(5) Thrombotic thrombocytopenic purpura (TTP). Characterized as aggregation of platelets and occlusion of blood vessels. This is most often seen in young adults although, it may occur secondarily to infections and connective tissue disease. General lab findings:

(6) Hemolytic uremic syndrome (HUS). Associated with acute intravascular hemolysis and renal failure following systemic illness. It is usually in infants and young children. General laboratory findings:

(7) Immune hemolytic anemia. Results from the removal of RBCs sensitized by antibody with or without complement.

(8) Alloimmune hemolytic anemia. Occurs when alloantibodies are produced when an individual is exposed to antigens of another individual of the same species that are not already present on the exposed individual’s cells.

(9) Hemolytic transfusion reaction. Occurs when donor red blood cells bear antigens foreign to recipient's immune system. The recipient's antibodies attach to donor cells and the cells hemolyze in the vascular system or antibody-coated cells are removed by the mononuclear phagocytic system (MPS). General lab findings: positive DAT.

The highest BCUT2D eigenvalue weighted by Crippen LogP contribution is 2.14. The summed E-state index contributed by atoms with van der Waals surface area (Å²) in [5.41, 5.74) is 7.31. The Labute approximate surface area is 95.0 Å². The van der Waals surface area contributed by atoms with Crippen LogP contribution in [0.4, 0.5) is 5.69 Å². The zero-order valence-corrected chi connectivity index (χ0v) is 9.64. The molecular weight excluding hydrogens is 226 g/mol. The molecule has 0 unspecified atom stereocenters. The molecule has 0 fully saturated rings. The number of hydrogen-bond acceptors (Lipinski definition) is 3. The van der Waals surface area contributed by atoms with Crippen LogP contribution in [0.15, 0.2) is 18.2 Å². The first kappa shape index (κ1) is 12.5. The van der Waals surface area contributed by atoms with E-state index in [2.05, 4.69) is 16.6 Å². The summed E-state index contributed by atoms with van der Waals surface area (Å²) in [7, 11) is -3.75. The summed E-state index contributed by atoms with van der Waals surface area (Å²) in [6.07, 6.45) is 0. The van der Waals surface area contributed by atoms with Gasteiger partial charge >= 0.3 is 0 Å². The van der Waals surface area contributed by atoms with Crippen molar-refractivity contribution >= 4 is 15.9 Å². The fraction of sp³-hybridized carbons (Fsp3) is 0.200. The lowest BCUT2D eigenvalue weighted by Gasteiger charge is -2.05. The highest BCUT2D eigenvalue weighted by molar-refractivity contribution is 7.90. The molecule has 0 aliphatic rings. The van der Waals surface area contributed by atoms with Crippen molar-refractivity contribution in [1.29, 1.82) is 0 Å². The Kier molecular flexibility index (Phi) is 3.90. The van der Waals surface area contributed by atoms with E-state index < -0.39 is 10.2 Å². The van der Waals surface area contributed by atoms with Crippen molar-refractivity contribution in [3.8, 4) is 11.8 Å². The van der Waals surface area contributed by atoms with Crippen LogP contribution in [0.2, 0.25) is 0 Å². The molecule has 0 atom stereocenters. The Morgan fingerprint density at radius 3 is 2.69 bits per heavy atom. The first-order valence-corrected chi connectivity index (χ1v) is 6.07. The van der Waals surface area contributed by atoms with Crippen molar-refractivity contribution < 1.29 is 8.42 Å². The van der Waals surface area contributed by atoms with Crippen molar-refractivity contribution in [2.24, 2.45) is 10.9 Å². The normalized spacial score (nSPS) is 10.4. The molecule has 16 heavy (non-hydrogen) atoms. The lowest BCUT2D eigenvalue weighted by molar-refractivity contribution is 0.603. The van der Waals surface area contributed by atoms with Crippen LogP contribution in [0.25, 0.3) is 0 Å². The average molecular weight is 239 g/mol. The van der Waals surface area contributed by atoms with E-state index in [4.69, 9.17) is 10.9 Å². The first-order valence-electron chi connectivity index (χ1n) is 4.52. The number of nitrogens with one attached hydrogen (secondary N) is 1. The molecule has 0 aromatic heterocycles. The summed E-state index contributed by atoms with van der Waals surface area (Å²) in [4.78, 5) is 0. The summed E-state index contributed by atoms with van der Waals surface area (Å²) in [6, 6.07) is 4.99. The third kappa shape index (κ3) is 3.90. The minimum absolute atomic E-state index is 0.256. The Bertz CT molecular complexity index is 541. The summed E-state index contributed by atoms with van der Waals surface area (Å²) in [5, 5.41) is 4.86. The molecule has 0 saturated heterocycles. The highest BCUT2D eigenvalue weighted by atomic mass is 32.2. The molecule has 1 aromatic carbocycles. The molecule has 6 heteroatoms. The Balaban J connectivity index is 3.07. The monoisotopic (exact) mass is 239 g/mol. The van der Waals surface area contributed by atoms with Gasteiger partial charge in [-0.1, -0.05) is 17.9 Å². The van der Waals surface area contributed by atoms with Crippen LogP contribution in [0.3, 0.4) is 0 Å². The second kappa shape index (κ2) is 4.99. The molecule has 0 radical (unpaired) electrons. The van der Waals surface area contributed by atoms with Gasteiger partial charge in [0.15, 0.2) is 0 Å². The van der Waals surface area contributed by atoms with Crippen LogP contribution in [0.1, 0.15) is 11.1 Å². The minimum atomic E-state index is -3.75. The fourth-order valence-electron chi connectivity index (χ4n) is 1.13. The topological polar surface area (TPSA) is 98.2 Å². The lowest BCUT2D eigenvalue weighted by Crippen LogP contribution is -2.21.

(10) Hemolytic disease of the newborn (HDN). Occurs when antibodies from mother combine with antigens on fetal RBCs. The fetal RBCs coated with maternal antibody are removed from circulation by the infant's liver and spleen. General laboratory findings: positive DAT.

(11) Autoimmune hemolytic anemia. Occurs when individuals destroy their own RBCs by producing autoantibodies.

(a) Warm reacting. Reacts best at 37oC. Lab findings: positive DAT. Anisocytosis; Polychromasia; Spherocytes. Some macrocytes and NRBCs. Increased retics.

(b) Cold reacting. Reacts best at 10 to 30oC. Lab findings: positive DAT. Polychromasia and agglutination of RBCs. Increased cold agglutinin titer. Drug induced - patient forms antibody due to presence of drugs which results in lysis of RBC.

(12) Anemia of liver disease. Characterized as having a decreased RBC survival as a result of altered lipid production that leads to the production of targets cells, macrocytes, and acanthocytes. General laboratory findings:

(a) Hypersplenism - RBCs are destroyed by an enlarged spleen.

(b) Deficiencies of folate, protein, iron and vitamins as a result of poor nutrition.